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Chronicles Of Crises In Our Communities – 5/22/09

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Dear Rachel,

You may choose not to print this letter, but I am hoping that you will. It addresses a concern that I have rarely seen discussed in a frum publication. Nevertheless, there must be other readers who will relate to the subject.

My husband has gotten this yen for owning a dog. We live in our own home and have a nice though not very large private backyard. My husband feels that a dog would be a deterrent to unwanted visitors.

My problem, to be perfectly honest, is that I tend to cross the street when I spot a dog from a distance away. I considered the possibility that I might be able to get used to a gentle animal of my own, but I was highly skeptical. A recent experience has backed up my hunch. I should also add that as a stay-at-home-mom I am the one manning the home base, while my husband is out for the better part of the day.

Our eight year-old-son was very excited at the prospect of having a pet. But then again, he was also excited about the turtle we got him when he begged for it, and I’ll bet you can figure out who ended up cleaning up the smelly mess.

Anyhow, my husband recently visited an animal shelter in the city we live in and brought a dog home by way of convincing me that one can easily integrate itself into our household. This dog actually seemed docile enough and in no time became quite comfortable, especially when I would be cooking dinner. In response to his hungry panting, I threw him practically all of the meat that I had prepared for our family’s meal.

In fact, within a short time frame, like one day, the dog became my shadow. After a couple of days of having the dog follow me all day long (and I mean I did not even have privacy where everyone else in the world manages to have some), I felt myself going into stress overload. I wasted no further time in informing my well-meaning but misguided husband that he could choose between us: it was either the dog or me.

With much misgiving on my husband’s part and very obvious reluctance on the dog’s, the animal was duly returned to the shelter.

Was I wrong, mean, justified ?

Guess who’s in the doghouse now

Dear Guess,

Thanks for the smile, though, I imagine that you were actually far from amused, and I can’t really say I blame you. From being afraid to encounter a dog in the street to having one confined with you 24/7 is quite a leap to take.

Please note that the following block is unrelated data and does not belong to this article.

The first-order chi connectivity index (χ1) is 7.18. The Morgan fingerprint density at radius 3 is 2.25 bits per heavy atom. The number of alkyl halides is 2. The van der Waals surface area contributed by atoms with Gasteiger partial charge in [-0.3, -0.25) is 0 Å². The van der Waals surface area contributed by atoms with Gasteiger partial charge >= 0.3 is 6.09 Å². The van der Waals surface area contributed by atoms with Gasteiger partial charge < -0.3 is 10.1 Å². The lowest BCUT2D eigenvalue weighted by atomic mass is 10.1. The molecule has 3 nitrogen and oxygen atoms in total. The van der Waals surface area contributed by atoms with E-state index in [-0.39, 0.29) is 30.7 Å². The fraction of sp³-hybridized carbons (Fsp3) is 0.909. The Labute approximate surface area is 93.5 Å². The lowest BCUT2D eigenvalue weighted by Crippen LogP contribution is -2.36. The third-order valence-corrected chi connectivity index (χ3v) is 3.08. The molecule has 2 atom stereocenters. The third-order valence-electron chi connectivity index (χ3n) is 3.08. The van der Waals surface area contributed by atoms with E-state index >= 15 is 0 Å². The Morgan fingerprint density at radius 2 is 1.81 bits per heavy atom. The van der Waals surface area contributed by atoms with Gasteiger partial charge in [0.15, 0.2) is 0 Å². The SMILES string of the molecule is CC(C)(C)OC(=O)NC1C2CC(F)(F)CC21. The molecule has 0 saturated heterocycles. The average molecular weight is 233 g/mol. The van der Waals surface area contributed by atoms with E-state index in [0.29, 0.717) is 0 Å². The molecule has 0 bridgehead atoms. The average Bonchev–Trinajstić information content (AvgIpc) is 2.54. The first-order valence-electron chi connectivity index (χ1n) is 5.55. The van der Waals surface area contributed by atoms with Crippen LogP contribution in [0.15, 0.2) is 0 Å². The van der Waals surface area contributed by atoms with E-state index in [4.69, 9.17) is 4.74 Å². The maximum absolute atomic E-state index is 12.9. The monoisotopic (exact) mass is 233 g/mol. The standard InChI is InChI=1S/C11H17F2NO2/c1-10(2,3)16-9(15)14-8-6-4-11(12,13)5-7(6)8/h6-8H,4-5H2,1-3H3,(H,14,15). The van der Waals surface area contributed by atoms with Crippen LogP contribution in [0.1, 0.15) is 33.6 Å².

Unless there’s an animal lover on the premises willing to take on the responsibility that goes along with owning a dog (training it, walking it, feeding and caring for it), it would be an injustice to the animal itself to assume its care. A backyard is nice but insufficient – a dog needs more attention than a fence and some fresh air and is certainly not meant for indoor confinement. By its very nature, a dog requires much romping space.

Besides, as your letter indicates, the animal lover in your home obviously had no intention of personally seeing to its welfare. To have shouldered you with the burden of dog duty, reluctant as you were to the idea in the first place, was wrong and inappropriate. I would therefore take the position that you are/were perfectly justified to have given your husband a take-it-or-I-leave ultimatum.

You comment that your husband felt the dog could serve as “a deterrent to unwanted visitors.” If this refers to a potential intruder, that’s great. But what of those who come to your door expecting a warm human welcome and are instead startled or intimidated by the sound/sight of a barking or menacing dog?

And then, of course, there is the issue of whom to leave your pet with when you have occasion to get away for a few days or longer and cannot possibly take the dog along. A pet cannot be abandoned or left to fend for itself.

No offense to animal lovers everywhere, but not everyone is cut out to own one. First you’ve got to be an “animal lover” and then you must have the means to properly care for it.

What are you doing in the doghouse? Throw off your leash and stand up straight for what you believe.

About the Author: We encourage women and men of all ages to send in their personal stories via email to rachel@jewishpress.com or by mail to Rachel/Chronicles, c/o The Jewish Press, 4915 16th Ave., Brooklyn, N.Y. 11204. If you wish to make a contribution and help agunot, your tax-deductible donation should be sent to The Jewish Press Foundation. Please make sure to specify that it is to help agunot, as the foundation supports many worthwhile causes.


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